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A new study just released by a group of over 70 social scientists at UCLA takes the kind of look at the American Family that many of us would love to do - and probably need to.

Read more about the study by clicking here.

The study, which recorded the every move of 32 Los Angeles area families from 2002 to 2005, is being touted as "The richest, most detailed, most complete database of middle-class family living in the world" (by a professor at UCLA who was not involved in the study). Think reality show on steroids - or think ethnography done the way we wish we had the budget and time to do it.

While this study is likely to yield insights and information about the way real families live for years to come, we think there are immediate ways in which the approach and the evidence can inspire researchers right now...

  1. The devil is in the details. Fans of ethnographies know that's the case. To uncover game-changing insights, sometimes you have to watch the whole game. The work of ethnographies can be - should be - tedious. It requires patience. And although in-home ethnographies in the market research space are more often ethnographic interviews than pure exercises in observation, real insight comes from what happens by accident versus what we impose. This isn't to say we should design ethnographies without structure - and without time limits. The number of families who would willingly allow market researchers into their homes for days at a time are certainly rare (and likely expensive to recruit!). But the preliminary results from this study show that paying attention to the minutiae of interactions, tonality and gestures can lead to monumental discoveries.
  2. Space matters. Studies discussed in the New York Times show that researchers looked at not just actions but surroundings. Ethnographies are designed to provide a more authentic look at people by keeping them in their own context versus transporting them to ours, but the space is more than just setting: it's a character in your story. Observing where actions took place - inside or outside specifically - and what spaces were designed for (e.g., a meticulously designed outdoor space, ideal for entertaining) versus what happened in contrast (e.g., life lived indoors) can tell us more about needs and unmet needs than any dialogue might.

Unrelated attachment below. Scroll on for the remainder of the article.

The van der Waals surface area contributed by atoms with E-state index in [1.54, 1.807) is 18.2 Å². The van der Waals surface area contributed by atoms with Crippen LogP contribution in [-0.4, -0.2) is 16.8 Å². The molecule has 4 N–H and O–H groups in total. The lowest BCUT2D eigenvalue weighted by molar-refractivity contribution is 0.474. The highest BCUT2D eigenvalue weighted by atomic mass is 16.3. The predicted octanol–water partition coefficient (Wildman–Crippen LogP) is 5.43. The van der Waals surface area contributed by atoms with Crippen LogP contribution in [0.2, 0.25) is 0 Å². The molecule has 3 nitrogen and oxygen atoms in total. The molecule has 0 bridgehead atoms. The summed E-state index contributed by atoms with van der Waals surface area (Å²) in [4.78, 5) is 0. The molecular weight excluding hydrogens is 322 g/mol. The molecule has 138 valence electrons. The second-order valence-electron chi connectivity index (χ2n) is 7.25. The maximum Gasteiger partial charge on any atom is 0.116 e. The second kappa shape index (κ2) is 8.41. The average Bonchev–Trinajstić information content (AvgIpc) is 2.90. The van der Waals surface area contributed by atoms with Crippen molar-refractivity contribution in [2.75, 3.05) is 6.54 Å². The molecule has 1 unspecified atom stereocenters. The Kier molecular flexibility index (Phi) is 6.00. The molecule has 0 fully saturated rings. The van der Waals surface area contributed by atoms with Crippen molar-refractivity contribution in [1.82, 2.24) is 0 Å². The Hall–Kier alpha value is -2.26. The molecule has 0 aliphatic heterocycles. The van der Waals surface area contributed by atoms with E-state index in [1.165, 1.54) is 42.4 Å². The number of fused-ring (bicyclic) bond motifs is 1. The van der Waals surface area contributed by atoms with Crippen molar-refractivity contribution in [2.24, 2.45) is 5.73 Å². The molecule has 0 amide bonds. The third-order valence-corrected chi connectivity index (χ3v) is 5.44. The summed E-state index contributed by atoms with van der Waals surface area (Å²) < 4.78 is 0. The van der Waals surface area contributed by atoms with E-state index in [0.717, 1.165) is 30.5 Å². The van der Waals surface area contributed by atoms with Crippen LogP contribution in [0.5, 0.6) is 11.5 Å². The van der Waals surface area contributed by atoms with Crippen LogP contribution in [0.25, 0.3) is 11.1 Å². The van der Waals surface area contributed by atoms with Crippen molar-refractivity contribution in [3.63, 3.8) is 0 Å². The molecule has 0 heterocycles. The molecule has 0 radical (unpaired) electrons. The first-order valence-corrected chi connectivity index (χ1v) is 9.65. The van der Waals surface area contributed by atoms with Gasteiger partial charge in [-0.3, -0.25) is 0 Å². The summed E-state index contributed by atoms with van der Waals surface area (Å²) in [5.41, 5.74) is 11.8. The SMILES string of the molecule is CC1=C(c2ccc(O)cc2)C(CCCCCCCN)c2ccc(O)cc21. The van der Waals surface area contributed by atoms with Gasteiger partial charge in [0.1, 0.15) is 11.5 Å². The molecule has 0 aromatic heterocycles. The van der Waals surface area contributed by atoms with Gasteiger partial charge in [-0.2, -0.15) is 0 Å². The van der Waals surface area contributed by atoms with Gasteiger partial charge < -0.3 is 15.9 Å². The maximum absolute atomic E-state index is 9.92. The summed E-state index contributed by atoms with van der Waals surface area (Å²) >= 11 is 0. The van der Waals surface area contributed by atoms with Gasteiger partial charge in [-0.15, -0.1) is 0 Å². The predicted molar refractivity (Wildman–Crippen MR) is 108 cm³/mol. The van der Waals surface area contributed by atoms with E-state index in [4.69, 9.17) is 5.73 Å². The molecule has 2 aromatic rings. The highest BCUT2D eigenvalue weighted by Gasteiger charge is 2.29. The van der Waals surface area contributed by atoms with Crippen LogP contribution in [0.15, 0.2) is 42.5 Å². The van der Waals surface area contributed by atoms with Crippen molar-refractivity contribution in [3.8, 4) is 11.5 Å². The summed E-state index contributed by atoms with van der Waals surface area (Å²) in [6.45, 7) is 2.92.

3. Finally, a real family is hard to find. For many good, practical reasons, we often find our focus groups populated with more stay-at-home moms than full-time working moms. We assume that moms are the only ones with influence in the grocery store. We show people with more time and less complex lives in our advertising. And we neglect the ways in which households with two full-time workers differ -and are alike - homes in which parents spend more time at home. And this is true despite the fact that many of you reading this are likely to live in or come from homes where both mom and dad (or some other configuration of caregivers) both worked. With demographics telling us that these dual-income households are not only the majority, but also the future, it might be time to plan our research around their schedules - and think of creative ways to incentivize them to share their valuable time with us.